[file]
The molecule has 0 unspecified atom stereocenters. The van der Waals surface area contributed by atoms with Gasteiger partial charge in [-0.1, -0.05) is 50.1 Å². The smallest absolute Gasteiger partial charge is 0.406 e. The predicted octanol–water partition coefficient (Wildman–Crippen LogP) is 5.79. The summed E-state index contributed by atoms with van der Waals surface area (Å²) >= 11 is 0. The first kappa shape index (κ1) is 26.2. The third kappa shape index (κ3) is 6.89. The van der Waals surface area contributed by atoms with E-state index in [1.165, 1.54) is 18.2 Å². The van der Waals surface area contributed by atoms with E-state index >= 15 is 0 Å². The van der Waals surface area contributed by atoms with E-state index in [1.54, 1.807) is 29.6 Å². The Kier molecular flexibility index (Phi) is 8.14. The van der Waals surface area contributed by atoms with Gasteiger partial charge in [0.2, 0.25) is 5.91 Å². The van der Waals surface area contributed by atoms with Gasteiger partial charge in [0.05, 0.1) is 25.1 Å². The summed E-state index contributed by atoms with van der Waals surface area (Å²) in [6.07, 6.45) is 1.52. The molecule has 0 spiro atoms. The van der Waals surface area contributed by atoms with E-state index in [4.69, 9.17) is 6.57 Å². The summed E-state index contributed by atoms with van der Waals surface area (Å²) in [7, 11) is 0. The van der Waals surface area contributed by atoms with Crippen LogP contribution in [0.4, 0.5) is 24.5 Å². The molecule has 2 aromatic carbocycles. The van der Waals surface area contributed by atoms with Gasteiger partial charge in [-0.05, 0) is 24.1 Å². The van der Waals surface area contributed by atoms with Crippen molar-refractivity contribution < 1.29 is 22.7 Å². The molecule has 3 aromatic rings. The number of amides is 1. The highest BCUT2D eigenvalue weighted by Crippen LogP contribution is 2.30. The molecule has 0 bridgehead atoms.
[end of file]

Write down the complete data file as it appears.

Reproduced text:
The molecule has 0 unspecified atom stereocenters. The van der Waals surface area contributed by atoms with Gasteiger partial charge in [-0.1, -0.05) is 50.1 Å². The smallest absolute Gasteiger partial charge is 0.406 e. The predicted octanol–water partition coefficient (Wildman–Crippen LogP) is 5.79. The summed E-state index contributed by atoms with van der Waals surface area (Å²) >= 11 is 0. The first kappa shape index (κ1) is 26.2. The third kappa shape index (κ3) is 6.89. The van der Waals surface area contributed by atoms with E-state index in [1.165, 1.54) is 18.2 Å². The van der Waals surface area contributed by atoms with E-state index >= 15 is 0 Å². The van der Waals surface area contributed by atoms with E-state index in [1.54, 1.807) is 29.6 Å². The Kier molecular flexibility index (Phi) is 8.14. The van der Waals surface area contributed by atoms with Gasteiger partial charge in [0.2, 0.25) is 5.91 Å². The van der Waals surface area contributed by atoms with Gasteiger partial charge in [0.05, 0.1) is 25.1 Å². The summed E-state index contributed by atoms with van der Waals surface area (Å²) in [6.07, 6.45) is 1.52. The molecule has 0 spiro atoms. The van der Waals surface area contributed by atoms with E-state index in [4.69, 9.17) is 6.57 Å². The summed E-state index contributed by atoms with van der Waals surface area (Å²) in [7, 11) is 0. The van der Waals surface area contributed by atoms with Crippen LogP contribution in [0.4, 0.5) is 24.5 Å². The molecule has 2 aromatic carbocycles. The van der Waals surface area contributed by atoms with Gasteiger partial charge in [-0.05, 0) is 24.1 Å². The van der Waals surface area contributed by atoms with Crippen molar-refractivity contribution < 1.29 is 22.7 Å². The molecule has 3 aromatic rings. The number of amides is 1. The highest BCUT2D eigenvalue weighted by Crippen LogP contribution is 2.30. The molecule has 0 bridgehead atoms.